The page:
Desire for variety is enticing and scary, capable of making us crave good, bad, pain, comfort, anger, happiness and sadness. Sometimes we get complacent in an area that provides certainty, so much that we neglect our need for variety. We may become addicted to negative/painful experiences, because they trigger emotion, possibly giving us the fulfillment of connection and love (when we may have become numb to it otherwise), variety, significance in experiencing something unique and maybe even a sense of contribution from suffering at the expense of thinking we are helping another. So, it is important to examine these needs, whether they're fulfilled or neglected, and continually set new goals to avoid filling them with unhealthy habits. 

 

Eating disorders and exercise obsession may also be negative attempts to provide unfulfilled needs. Adhering to strict diet and exercise programs may fulfill certainty, providing areas we can maintain control of when we may feel out of control in other areas of life. Eating too little or exercising too much may provide significance in fulfilling something unique, what most people wouldn't do. Eating too much may be prompted by an attempt to ignore a lack one or all of these needs: certainty, significance, connection, love, growth and/or contribution. Overeating may also be a response to lack of physical needs, like lack of sleep, hunger or dehydration. We typically disregard one or more of these emotional and physical needs when we restrict our diet and exercise regiments too much, which is why it often results in a struggle with overeating.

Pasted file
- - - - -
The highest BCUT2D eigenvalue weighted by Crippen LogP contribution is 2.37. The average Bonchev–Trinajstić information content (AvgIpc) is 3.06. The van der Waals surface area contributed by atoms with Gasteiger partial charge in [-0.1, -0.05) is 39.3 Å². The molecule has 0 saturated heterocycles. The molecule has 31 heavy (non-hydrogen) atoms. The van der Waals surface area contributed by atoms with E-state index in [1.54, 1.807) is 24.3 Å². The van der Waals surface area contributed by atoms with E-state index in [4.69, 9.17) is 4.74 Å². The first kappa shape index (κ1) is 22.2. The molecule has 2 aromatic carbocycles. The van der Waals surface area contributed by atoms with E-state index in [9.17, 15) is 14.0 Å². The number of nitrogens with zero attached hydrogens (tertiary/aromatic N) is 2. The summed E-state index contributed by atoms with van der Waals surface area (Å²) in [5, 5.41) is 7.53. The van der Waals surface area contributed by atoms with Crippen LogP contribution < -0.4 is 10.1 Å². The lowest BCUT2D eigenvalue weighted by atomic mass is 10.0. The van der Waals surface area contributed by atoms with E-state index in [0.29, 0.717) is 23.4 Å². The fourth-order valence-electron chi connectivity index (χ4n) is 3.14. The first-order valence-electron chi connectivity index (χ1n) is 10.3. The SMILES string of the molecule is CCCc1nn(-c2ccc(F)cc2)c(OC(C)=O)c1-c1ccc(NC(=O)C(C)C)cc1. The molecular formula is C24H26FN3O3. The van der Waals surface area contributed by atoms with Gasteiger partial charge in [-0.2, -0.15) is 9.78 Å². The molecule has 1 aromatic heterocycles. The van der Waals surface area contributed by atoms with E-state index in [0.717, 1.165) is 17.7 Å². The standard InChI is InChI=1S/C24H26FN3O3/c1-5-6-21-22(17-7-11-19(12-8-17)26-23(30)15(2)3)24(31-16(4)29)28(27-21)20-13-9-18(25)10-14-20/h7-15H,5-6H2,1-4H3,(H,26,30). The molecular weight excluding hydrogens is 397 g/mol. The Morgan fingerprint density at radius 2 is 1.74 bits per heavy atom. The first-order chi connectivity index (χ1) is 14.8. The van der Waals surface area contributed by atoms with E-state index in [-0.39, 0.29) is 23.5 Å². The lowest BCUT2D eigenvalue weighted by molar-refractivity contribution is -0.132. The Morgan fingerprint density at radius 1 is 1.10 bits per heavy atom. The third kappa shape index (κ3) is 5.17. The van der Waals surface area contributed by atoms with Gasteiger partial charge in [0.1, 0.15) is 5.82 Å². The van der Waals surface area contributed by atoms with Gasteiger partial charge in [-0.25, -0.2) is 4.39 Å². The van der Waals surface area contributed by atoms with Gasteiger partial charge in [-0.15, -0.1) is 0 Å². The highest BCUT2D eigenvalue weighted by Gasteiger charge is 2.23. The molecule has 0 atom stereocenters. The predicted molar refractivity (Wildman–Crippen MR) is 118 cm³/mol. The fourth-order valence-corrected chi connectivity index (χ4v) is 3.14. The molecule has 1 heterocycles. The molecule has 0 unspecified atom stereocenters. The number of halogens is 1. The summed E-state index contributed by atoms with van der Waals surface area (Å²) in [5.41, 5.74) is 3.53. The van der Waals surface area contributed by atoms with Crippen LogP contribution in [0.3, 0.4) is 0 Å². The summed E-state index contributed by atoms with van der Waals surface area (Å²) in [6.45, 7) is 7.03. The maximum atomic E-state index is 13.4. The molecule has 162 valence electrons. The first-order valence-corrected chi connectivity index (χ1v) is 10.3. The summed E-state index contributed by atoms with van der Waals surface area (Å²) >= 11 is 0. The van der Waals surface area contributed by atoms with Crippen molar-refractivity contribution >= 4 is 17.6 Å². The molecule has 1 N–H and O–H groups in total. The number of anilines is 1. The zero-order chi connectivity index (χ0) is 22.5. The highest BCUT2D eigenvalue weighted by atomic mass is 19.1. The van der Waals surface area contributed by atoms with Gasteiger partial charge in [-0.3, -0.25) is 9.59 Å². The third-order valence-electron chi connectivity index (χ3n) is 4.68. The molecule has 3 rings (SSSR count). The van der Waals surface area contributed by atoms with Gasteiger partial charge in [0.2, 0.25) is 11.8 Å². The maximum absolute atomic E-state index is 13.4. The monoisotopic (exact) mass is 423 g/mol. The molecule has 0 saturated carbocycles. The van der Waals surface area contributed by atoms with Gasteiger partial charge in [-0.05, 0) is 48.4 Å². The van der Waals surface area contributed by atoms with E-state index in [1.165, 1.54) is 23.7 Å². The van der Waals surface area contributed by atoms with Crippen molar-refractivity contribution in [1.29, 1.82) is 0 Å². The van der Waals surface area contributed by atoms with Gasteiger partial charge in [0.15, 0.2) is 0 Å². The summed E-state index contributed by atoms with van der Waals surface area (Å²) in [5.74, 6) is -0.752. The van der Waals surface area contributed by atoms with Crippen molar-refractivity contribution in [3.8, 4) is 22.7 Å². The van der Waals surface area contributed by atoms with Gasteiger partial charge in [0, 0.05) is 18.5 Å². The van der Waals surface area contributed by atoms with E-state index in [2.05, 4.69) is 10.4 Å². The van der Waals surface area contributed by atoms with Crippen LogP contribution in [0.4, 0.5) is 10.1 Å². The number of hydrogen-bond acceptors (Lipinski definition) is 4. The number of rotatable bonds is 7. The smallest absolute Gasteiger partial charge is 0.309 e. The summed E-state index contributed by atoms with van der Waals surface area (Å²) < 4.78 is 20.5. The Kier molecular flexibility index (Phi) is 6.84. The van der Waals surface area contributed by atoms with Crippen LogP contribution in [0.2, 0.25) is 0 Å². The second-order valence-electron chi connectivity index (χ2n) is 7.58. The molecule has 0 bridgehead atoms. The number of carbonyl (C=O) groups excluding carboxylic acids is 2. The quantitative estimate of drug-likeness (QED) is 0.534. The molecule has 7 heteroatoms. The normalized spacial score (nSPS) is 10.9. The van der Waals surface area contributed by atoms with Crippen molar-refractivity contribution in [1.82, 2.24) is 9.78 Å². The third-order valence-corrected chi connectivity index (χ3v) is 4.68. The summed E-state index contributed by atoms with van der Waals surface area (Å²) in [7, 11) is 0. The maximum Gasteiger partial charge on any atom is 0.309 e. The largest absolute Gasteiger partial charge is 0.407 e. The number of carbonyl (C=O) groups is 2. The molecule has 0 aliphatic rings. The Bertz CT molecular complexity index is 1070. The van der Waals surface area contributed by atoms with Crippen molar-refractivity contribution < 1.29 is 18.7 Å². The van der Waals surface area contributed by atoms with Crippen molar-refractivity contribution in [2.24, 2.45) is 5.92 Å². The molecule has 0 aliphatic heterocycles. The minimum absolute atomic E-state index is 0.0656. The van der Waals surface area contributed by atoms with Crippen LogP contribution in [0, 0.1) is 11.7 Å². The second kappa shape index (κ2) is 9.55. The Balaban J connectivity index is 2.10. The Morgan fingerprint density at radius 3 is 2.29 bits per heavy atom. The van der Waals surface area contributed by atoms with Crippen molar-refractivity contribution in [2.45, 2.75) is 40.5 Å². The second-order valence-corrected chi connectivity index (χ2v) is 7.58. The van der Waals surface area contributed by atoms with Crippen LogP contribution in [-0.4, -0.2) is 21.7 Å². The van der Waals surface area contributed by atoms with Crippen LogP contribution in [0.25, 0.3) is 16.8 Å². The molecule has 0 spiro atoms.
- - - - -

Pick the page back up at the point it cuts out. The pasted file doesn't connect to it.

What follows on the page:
These are a few examples, but none of us are alike, so we must investigate ourselves to determine what needs we may be lacking or fulfilling with unhealthy habits. An easy way to assess whether or not we are ignoring our needs when attempting to live healthier lifestyles, is to ask ourselves "Why?" we want to eat healthier, exercise more, etc. If our reason is superficial or does not expand beyond selfish desires, it's unlikely to fulfill our needs or provide enough motivation to persist. Before planning another diet and fitness routine, assess the needs you may be lacking in or filling negatively, then think of reasons greater than yourself to succeed. Maybe reaching your fitness goals is dependent on filling the absence of certainty, variety, significance, connection and love, growth or contribution.